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History of the sword

The History of sword making reached its peak in the period between 1500 and 1775. Despite the rising popularity and importance of firearms, introduced into warfare during the 14 century , the sword continued to be ultimate weapon of the military elite. It also became a striking element of civilian fashion in many parts of the world. The period also saw both swords and daggers evolve into a bewildering variety of types.

The diversification in sword types and design from the 16 to the 18 centuries particularly pronounced in Europe. The long, narrow, and sharp-pointed rapier became one of the defining swords of this period, with its elaborate hilt designs and straight, thrusting blades.Rapiers were worn by both officers and gentlemen, though the blades of rapiers worn by the latter tended to be more slender and lighter than the military equivalents. During the 17 century , the small sword emerged as the fashion accessory of choice. It was lighter form of the rapier, and was characterized  by a plainer hilt with a U-shaped knuckle guard and simple shell guard to protect the wielder's hand.

The small sword was a perfect thrusting  sword,and soon became the preferred weapon for duels.However, rapiers and small swords were not the only to blades on offer during this period. In Eastern Europe,  proximity to the Islamic Middle East led to the introduction of the curved swords called sabers, which soon became popular. During the 17th and 18th centuries, sabers also found their way into the cavalry weaponry of Western armies.Originally  produced for hunting, the robust hanger swords - so called because of the way they were hung from the belt - were also becoming part of standard military weaponry in several armies during te 18 century. Swords were also manufactured specifically for the act of execution.These featured a two-handed grip and a broad, long blade with a rounded or even a square tip - there was  no need for thrusting when beheading a prisoner.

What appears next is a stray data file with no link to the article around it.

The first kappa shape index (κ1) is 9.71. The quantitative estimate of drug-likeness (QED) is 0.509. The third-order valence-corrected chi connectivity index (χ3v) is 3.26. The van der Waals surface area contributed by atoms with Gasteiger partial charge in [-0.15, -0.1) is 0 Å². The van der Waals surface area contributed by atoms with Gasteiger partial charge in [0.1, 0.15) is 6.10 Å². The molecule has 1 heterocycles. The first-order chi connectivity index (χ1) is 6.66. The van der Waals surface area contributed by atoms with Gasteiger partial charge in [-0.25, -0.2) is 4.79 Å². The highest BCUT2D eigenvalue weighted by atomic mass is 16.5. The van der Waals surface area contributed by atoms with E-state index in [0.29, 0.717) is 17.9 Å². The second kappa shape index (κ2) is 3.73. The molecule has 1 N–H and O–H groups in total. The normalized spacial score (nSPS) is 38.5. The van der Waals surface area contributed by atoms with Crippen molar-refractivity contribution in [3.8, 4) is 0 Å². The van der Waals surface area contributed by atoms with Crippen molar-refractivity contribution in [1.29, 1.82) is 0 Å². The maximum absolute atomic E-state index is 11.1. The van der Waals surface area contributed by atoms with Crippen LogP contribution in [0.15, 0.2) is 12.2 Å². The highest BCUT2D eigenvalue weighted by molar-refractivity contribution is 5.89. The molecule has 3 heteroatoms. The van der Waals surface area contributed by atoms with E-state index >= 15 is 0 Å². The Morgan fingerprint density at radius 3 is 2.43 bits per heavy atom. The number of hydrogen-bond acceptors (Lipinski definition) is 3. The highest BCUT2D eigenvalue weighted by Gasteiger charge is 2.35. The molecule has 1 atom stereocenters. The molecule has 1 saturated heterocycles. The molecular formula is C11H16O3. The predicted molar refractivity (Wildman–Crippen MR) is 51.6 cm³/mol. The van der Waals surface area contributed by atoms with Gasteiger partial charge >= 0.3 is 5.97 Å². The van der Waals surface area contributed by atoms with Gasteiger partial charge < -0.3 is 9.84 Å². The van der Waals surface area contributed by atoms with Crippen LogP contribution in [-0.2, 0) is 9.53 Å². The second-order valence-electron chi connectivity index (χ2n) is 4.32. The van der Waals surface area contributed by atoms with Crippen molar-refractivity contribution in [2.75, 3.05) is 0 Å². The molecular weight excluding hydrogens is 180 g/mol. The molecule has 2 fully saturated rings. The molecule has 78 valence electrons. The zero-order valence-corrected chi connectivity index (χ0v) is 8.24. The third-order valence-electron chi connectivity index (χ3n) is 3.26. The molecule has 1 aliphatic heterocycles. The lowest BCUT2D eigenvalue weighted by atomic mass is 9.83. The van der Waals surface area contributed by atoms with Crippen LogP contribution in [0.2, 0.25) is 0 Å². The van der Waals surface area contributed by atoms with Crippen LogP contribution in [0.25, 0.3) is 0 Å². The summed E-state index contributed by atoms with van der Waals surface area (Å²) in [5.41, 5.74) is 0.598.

The diversity of swords during this period is also reflected in a complicated range  of hilt designs. Designs ranged from a hanger sword with a simple S-shaped quill-ions, to swords with basket-hilts that encased the user's hand in a protective cage of metalwork. The designs of rapiers were particularly flamboyant , with various shells, cups and plates acting as a hand guard.The quill ions were sometimes twisted to form multi-strand knuckle guards.

Experimentation and diversity were not confined to Europe. In Africa, for example, bladed weaponry ranged from high-quality swords inspired by European designs to a mass of tribal ceremonial and combat weapons with no equivalents elsewhere. Many knives had broad ,organic shapes, or featured multiple points.There are more than 100 different types of African throwing knife alone.

South and Southeast Asian blades also distinctive national or regional forms, such as the undulating  Malayan "kris" dagger. In India and the Middle East the highly curved "shamshir", a heavy slashing sword,became a popular weapon in the 16th and 17th centuries. The "shamshir" and other Islamic swords were often decorated with gold or silver inlay-work, scroll-work, and religious text.

Japan continued its fine tradition of samurai sword production, albeit under the restrictive rule of the Tokugawa Shogunate (1603-1868), also called Edo period, which limited sword ownership.

Across the world, sword smiths took great pride in their craft and, on the wave of rising affluence brought about international and colonial trade, produced some of the finest blades in history.

Experimation and diversity were not confined to Eroupe. In Africa, for example, bladed weaponry ranged from high-quality swords inspired by European designs to mass of tribal ceremonial and combat weapons with no equivalents elsewhere. Many knifes had broad, organic shapes, or featured multiple points. There are more then 200 types of African trowing knife alone. South and South East Asian blades also show distinctive national or regional forms such as the undulating Malayan "kris' dagger. In India and the Midle East the highly curved shamshir, a heavy slashing sword, became popular weapon in the 16th and 17th centuries.

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